Dr Michael Prichard, Respiratory Physician, Perth

Dr Michael Prichard, Respiratory Physician, Perth

The prevalence of asthma in adults in Australia is about 10%; obesity about 20%. We know that long-term oral steroid therapy often causes weight gain, sometimes obesity. Is the relationship between asthma and obesity bidirectional?

Asthma is more common in obese individuals. Weight loss has a net positive effect on lung function and asthma symptoms. Moreover, asthma is generally more difficult to control in obese individuals. It is more symptomatic for a greater percentage of time, and results in more reliever therapy usage. Obese individuals with asthma have more frequent symptoms when they gain weight; and obesity increases the odds of adults developing asthma for the first time.

Obesity does not cause airflow limitation or eosinophilia, but may increase bronchial reactivity. Most of the association is at the milder end of asthma severity spectrum. The reason(s) are not clear, however, given the phenotypic variation of both conditions, it is not surprising that there would be inconsistent results in research into the association.

There are a number of possible mechanisms to account for the increased prevalence and severity of asthma in obese individuals. Obesity is a chronic low-grade pro-inflammatory state. Potentially, systemic inflammation may affect airway inflammation, through pro-inflammatory mediators such as leptin (evidence limited).

Obesity has direct mechanical effects on lung volumes – the most common functional abnormality is reduced functional residual capacity (FRC). However, in some cases, ventilatory capacity may be reduced (i.e. a heterogeneous relationship between BMI and lung volumes).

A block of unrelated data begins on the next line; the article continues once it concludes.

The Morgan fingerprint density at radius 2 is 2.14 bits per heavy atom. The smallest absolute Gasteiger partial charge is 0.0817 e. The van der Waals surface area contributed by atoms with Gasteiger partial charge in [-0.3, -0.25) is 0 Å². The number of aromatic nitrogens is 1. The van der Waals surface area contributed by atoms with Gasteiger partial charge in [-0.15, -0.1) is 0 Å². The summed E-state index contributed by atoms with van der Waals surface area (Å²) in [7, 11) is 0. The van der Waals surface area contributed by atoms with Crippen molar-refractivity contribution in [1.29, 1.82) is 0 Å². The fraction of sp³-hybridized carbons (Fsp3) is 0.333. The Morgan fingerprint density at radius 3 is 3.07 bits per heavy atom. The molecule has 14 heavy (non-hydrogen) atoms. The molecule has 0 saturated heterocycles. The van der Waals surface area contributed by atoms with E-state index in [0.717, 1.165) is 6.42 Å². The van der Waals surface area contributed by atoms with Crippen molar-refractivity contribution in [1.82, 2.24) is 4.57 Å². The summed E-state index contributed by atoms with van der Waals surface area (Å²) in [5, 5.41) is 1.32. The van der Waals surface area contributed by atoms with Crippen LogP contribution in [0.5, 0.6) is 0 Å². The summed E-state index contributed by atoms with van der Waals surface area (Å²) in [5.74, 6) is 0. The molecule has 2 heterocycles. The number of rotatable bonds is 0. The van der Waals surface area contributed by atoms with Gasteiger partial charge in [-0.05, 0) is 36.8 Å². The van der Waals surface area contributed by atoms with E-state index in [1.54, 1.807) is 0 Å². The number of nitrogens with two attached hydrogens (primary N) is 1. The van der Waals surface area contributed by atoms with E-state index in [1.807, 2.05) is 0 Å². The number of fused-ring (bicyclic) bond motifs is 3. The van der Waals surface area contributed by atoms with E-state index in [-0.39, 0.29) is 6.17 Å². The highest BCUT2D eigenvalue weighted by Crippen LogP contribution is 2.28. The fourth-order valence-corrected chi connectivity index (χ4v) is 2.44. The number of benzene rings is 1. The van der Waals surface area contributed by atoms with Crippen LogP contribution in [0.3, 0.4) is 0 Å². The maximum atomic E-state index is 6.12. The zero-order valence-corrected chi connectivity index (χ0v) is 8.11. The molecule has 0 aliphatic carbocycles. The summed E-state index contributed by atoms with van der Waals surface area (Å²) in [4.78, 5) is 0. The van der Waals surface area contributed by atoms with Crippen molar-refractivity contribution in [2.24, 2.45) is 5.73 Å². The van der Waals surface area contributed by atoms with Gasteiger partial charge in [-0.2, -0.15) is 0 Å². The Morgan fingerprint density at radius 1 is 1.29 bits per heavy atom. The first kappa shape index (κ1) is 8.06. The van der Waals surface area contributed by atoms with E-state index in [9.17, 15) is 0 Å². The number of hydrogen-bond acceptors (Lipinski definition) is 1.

The effect of obesity on asthma may be mediated by other co-morbidities such as gastro-oesophageal reflux and obstructive sleep apnoea (both are more common in obese individuals). The association between gastro-oesophageal reflux and asthma is only partly related to BMI. Some studies show that PPI treatment for patients with both asthma and gastro-oesophageal reflux had no effect on the frequency of asthma symptoms, but reduced asthma exacerbations and improved quality of life.

The presence of obstructive sleep apnoea (OSA) in asthmatics is associated with poorer asthma control and over 80% of severe asthmatics have at least moderate OSA. The relationship between OSA and asthma is often independent of BMI. CPAP therapy usually improves asthma symptoms in obese individuals with OSA, however, positive airway pressure not only supports a collapsible pharynx, but also intrapulmonary airways.

There are more questions than answers in the relationship between obesity and asthma, however, the association appears real.

Therefore, it is important to exercise caution in the use of high-dose intermittent or medium-long term oral steroids in managing asthma, in order to prevent weight gain. Weight reduction in obese asthmatics and management of co-morbidities is likely to lead to better asthma control and improved quality-of-life. While obesity probably reduces the effectiveness of asthma therapy, you should reconsider the diagnosis if asthma symptoms do not respond to inhaled or oral steroids.

Key messages

  • There is an association between asthma and obesity
  • The mechanism may be via co-morbidities
  • Weight loss can improve asthma control

References available on request.

Questions? Contact the editor.

Author competing interests: nil relevant disclosures.

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